January 26, 2006
S.Korea court rules US firms pay for Agent Orange
By Jack Kim
SEOUL (Reuters) - A South Korean appeals court on Thursday
ordered two U.S. chemical firms to pay 63.1 billion won ($65.2
million) in damages to 20,000 of the country's Vietnam War
veterans for exposure to defoliants such as Agent Orange.
and found Dow Chemical Co. and Monsanto Co. negligent for
manufacturing defoliants used by the U.S. military in the
Vietnam War with an excess dioxin content, according to court
"The ruling recognizes responsibility lies with the
defendants, who were manufacturers of defoliants, for damages
suffered by South Korea's veterans to the Vietnam War due to a
product defect," the court said in a summary.
The ruling awarded damages ranging from 6 million won to 46
million won to the former veterans who brought the case in two
The defoliant Agent Orange was dumped by U.S. warplanes on
Vietnamese forests between 1962 and 1971 to destroy sources of
food and cover.
Among the chemical by-products of Agent Orange is dioxin, a
compound that can cause cancer, deformities and organ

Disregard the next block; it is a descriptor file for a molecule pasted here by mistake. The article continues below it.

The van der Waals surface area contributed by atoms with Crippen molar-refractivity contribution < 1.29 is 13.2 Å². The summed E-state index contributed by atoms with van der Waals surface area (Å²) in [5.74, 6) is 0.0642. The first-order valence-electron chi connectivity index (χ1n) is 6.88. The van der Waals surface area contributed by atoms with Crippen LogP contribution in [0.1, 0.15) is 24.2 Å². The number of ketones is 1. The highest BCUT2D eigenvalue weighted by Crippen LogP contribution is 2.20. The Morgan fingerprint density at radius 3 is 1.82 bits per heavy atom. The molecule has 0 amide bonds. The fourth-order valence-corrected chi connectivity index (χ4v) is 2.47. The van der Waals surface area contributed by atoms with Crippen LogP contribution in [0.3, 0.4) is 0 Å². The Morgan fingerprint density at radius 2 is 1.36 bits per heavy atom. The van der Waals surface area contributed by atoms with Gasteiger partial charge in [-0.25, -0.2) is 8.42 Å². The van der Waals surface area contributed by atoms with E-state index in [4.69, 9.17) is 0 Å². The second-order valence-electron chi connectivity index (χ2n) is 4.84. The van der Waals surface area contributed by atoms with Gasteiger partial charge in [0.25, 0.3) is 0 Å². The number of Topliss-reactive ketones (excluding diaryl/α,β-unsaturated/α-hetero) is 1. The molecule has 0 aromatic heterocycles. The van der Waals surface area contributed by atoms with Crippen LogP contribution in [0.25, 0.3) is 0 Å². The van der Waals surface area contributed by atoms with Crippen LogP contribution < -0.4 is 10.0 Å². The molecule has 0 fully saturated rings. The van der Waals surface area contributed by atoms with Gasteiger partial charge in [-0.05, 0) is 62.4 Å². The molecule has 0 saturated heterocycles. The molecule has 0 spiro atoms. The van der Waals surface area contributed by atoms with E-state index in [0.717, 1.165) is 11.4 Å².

The chemical companies argued in U.S. cases they produced
Agent Orange according to U.S. government specifications and
that there has never been a proven connection between the agent
and the health problems it is accused of causing.
In 1984, seven chemical companies, including Dow and
Monsanto, agreed to settle out of court for $180 million with
U.S. veterans who claimed Agent Orange caused cancer and other
More than 300,000 South Korean troops fought in the Vietnam
with U.S.-led forces, historians said.
Due to problems arising from jurisdiction and the amount of
time that has elapsed since the war, legal experts said it will
be cumbersome or perhaps impossible for the veterans to collect
damages, South Korean media reported.
The court upheld a separate lower court ruling denying 15
children of Vietnam War veterans seeking damages for claims
that they inherited illnesses from their veteran fathers who
were exposed to toxic agents.